Eastern Belarus: What To See And Do

The capital city Minsk generally marks the limit of ambition for many first-time visitors to Belarus. Last month, however, we took a glimpse at some of the delights awaiting discovery in Western Belarus beyond the boundaries of the M9, the Minsk orbital motorway.

This article, the second of a two-parter, introduces the visitor to the Eastern half of the country. Here stand the cities of Homieĺ (Gomel)​ and Viciebsk (Vitebsk), famed for the richness of its arts and culture heritage.

Elsewhere lie the historic settlements of Polack (Polotsk, the oldest town in Belarus and one of the oldest in all of Eastern Europe) and Turaŭ (Turov, spiritual heart of the Paliessie), as well as the small town of Vetka with its superb Folk Arts Museum.

Cities: the arts, parks, rivers and vistas

With a population close on 500,000, Homieĺ can justly claim to be the second city of Belarus. 300 kilometres from Minsk and close to the borders with Russia and Ukraine down in the south-eastern corner of the country, its location high above the western bank of the Sož river gave the city significant importance during the Great Patriotic War. Today, all is hustle and bustle as befits its status.

Yet oases of calm do exist, chief among them being the lovely Rumiancaŭ-Paškievič Park, behind the statue of Lenin at the top of Savieckaja Street. Whatever the season, the opportunity to promenade here should not be missed.

The sumptuous 18th century palace designed by Count Rumyantsev stands in 25 hectares of beautiful parkland, from which extensive elevated views east over the river afford a fine panorama. Within the park also look to find the early 19th century Cathedral of Saints Peter and Paul and nearby the Rumiancaŭ mausoleum, an excellent photo opportunity.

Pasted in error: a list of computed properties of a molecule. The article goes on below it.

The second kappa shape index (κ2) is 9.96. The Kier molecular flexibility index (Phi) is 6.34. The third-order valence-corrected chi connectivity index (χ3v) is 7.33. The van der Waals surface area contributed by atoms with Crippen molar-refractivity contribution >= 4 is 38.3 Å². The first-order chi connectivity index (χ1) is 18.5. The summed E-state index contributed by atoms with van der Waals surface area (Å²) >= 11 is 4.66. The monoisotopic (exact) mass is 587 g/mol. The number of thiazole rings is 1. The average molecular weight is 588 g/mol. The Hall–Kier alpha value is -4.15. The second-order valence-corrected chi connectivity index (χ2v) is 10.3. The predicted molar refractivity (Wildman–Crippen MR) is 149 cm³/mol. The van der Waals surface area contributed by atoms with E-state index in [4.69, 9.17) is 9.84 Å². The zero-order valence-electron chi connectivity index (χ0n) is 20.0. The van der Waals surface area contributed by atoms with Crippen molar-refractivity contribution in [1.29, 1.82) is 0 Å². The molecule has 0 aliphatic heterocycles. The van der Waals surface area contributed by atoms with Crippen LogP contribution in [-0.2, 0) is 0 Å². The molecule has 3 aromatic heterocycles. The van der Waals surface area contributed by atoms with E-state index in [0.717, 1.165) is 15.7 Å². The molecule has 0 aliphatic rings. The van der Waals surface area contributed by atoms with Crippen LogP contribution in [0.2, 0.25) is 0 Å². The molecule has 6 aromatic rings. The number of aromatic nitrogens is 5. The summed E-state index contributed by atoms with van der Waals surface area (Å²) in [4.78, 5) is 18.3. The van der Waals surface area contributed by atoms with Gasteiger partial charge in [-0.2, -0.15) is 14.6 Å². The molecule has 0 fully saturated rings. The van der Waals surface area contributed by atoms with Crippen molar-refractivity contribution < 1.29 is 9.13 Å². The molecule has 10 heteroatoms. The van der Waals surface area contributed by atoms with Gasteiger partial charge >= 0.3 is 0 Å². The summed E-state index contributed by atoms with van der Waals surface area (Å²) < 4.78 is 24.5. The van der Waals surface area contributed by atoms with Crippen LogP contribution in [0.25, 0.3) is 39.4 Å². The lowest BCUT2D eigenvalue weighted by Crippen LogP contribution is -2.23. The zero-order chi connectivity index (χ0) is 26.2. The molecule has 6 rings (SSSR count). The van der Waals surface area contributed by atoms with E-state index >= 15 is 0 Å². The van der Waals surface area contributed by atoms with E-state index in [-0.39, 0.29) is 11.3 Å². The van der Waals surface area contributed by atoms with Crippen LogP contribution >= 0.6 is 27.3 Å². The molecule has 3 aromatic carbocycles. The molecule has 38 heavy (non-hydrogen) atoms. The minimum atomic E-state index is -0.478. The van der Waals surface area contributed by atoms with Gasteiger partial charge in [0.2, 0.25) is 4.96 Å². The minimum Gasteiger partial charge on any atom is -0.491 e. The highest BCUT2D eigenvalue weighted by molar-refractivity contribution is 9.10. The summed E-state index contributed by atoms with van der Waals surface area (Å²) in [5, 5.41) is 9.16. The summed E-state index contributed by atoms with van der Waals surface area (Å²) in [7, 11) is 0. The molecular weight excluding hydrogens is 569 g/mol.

270 kilometres north-east of Minsk on the banks of the Western Dzvina river stands the elegant city of Viciebsk, birthplace and long the home of artist Marc Chagall. The excellent museum devoted to his works holds a lofty position on the river’s eastern bank, just across a pretty square from the 18th century Russian Governor’s Palace.

A few moments’ walk south brings the visitor to the magnificent Uspenski Cathedral of the Assumption, one of the city’s highlights. The view from the balustrade takes in the whole of the lower city, including the site of old Jewish Viciebsk.

Little of the original architecture survived the horrors of the Nazi occupation, though one notable building that remains is the House of Marc Chagall, now a lovely museum telling the story of the artist’s life. Just a few hundred metres along Pakroŭskaja Street from here stands the Chagall monument in the old market square.

The popular and much-loved Slavianski (Slavic) Bazaar, an international song and culture festival that takes place annually in the open air in late July and early August, beautifully articulates the city’s relationship with the arts. For one glorious week in high summer, the city morphs into a gigantic street party, with 5,000 artists performing at the purpose-built domed amphitheatre on Frunze Street, as well as (seemingly) on every street corner.

‘The city of all Belarusian cities’: walking in the footsteps of history